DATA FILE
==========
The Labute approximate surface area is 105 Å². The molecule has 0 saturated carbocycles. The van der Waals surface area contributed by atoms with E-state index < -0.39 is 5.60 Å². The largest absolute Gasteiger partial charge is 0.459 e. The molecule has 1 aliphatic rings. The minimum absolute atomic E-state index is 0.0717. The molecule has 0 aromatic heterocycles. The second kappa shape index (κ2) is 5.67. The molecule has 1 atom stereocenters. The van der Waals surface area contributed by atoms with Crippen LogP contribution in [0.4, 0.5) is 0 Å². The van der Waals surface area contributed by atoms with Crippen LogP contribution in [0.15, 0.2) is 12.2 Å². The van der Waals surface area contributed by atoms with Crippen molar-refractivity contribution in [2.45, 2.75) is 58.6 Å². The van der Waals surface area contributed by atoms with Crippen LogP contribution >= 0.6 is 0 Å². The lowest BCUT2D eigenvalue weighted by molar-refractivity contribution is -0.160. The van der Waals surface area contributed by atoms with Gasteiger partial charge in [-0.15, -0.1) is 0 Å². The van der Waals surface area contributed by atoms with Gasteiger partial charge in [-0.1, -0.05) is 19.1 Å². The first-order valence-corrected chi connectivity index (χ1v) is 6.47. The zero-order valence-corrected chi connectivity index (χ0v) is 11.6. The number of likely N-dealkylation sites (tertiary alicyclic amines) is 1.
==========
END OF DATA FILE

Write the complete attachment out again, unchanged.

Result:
The Labute approximate surface area is 105 Å². The molecule has 0 saturated carbocycles. The van der Waals surface area contributed by atoms with E-state index < -0.39 is 5.60 Å². The largest absolute Gasteiger partial charge is 0.459 e. The molecule has 1 aliphatic rings. The minimum absolute atomic E-state index is 0.0717. The molecule has 0 aromatic heterocycles. The second kappa shape index (κ2) is 5.67. The molecule has 1 atom stereocenters. The van der Waals surface area contributed by atoms with Crippen LogP contribution in [0.4, 0.5) is 0 Å². The van der Waals surface area contributed by atoms with Crippen LogP contribution in [0.15, 0.2) is 12.2 Å². The van der Waals surface area contributed by atoms with Crippen molar-refractivity contribution in [2.45, 2.75) is 58.6 Å². The van der Waals surface area contributed by atoms with Crippen LogP contribution >= 0.6 is 0 Å². The lowest BCUT2D eigenvalue weighted by molar-refractivity contribution is -0.160. The van der Waals surface area contributed by atoms with Gasteiger partial charge in [-0.15, -0.1) is 0 Å². The van der Waals surface area contributed by atoms with Gasteiger partial charge in [-0.1, -0.05) is 19.1 Å². The first-order valence-corrected chi connectivity index (χ1v) is 6.47. The zero-order valence-corrected chi connectivity index (χ0v) is 11.6. The number of likely N-dealkylation sites (tertiary alicyclic amines) is 1.